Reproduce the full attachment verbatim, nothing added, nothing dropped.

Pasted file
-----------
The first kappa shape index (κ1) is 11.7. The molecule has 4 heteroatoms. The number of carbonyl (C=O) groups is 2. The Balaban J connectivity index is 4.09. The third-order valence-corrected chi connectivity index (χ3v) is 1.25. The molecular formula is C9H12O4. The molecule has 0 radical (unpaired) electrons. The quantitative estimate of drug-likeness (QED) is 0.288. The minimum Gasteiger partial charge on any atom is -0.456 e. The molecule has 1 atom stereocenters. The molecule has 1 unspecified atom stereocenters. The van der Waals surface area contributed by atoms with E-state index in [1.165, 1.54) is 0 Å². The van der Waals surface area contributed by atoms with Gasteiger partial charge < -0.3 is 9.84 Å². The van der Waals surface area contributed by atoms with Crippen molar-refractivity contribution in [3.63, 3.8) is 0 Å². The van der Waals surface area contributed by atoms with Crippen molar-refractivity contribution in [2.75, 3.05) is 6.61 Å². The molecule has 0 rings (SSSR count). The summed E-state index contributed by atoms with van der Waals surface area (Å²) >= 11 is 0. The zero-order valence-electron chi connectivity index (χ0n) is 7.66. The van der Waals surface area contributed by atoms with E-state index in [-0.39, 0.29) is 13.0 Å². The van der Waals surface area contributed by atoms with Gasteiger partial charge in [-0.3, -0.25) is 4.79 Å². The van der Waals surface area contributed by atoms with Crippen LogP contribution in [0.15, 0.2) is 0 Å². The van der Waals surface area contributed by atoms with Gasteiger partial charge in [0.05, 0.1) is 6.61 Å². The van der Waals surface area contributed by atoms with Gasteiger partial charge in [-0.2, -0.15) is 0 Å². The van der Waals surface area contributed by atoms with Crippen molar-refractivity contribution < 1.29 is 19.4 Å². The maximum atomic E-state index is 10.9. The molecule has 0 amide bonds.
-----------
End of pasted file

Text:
The first kappa shape index (κ1) is 11.7. The molecule has 4 heteroatoms. The number of carbonyl (C=O) groups is 2. The Balaban J connectivity index is 4.09. The third-order valence-corrected chi connectivity index (χ3v) is 1.25. The molecular formula is C9H12O4. The molecule has 0 radical (unpaired) electrons. The quantitative estimate of drug-likeness (QED) is 0.288. The minimum Gasteiger partial charge on any atom is -0.456 e. The molecule has 1 atom stereocenters. The molecule has 1 unspecified atom stereocenters. The van der Waals surface area contributed by atoms with E-state index in [1.165, 1.54) is 0 Å². The van der Waals surface area contributed by atoms with Gasteiger partial charge < -0.3 is 9.84 Å². The van der Waals surface area contributed by atoms with Crippen molar-refractivity contribution in [3.63, 3.8) is 0 Å². The van der Waals surface area contributed by atoms with Crippen molar-refractivity contribution in [2.75, 3.05) is 6.61 Å². The molecule has 0 rings (SSSR count). The summed E-state index contributed by atoms with van der Waals surface area (Å²) >= 11 is 0. The zero-order valence-electron chi connectivity index (χ0n) is 7.66. The van der Waals surface area contributed by atoms with E-state index in [-0.39, 0.29) is 13.0 Å². The van der Waals surface area contributed by atoms with Gasteiger partial charge in [-0.3, -0.25) is 4.79 Å². The van der Waals surface area contributed by atoms with Crippen LogP contribution in [0.15, 0.2) is 0 Å². The van der Waals surface area contributed by atoms with Gasteiger partial charge in [0.05, 0.1) is 6.61 Å². The van der Waals surface area contributed by atoms with Gasteiger partial charge in [-0.2, -0.15) is 0 Å². The van der Waals surface area contributed by atoms with Crippen molar-refractivity contribution < 1.29 is 19.4 Å². The maximum atomic E-state index is 10.9. The molecule has 0 amide bonds.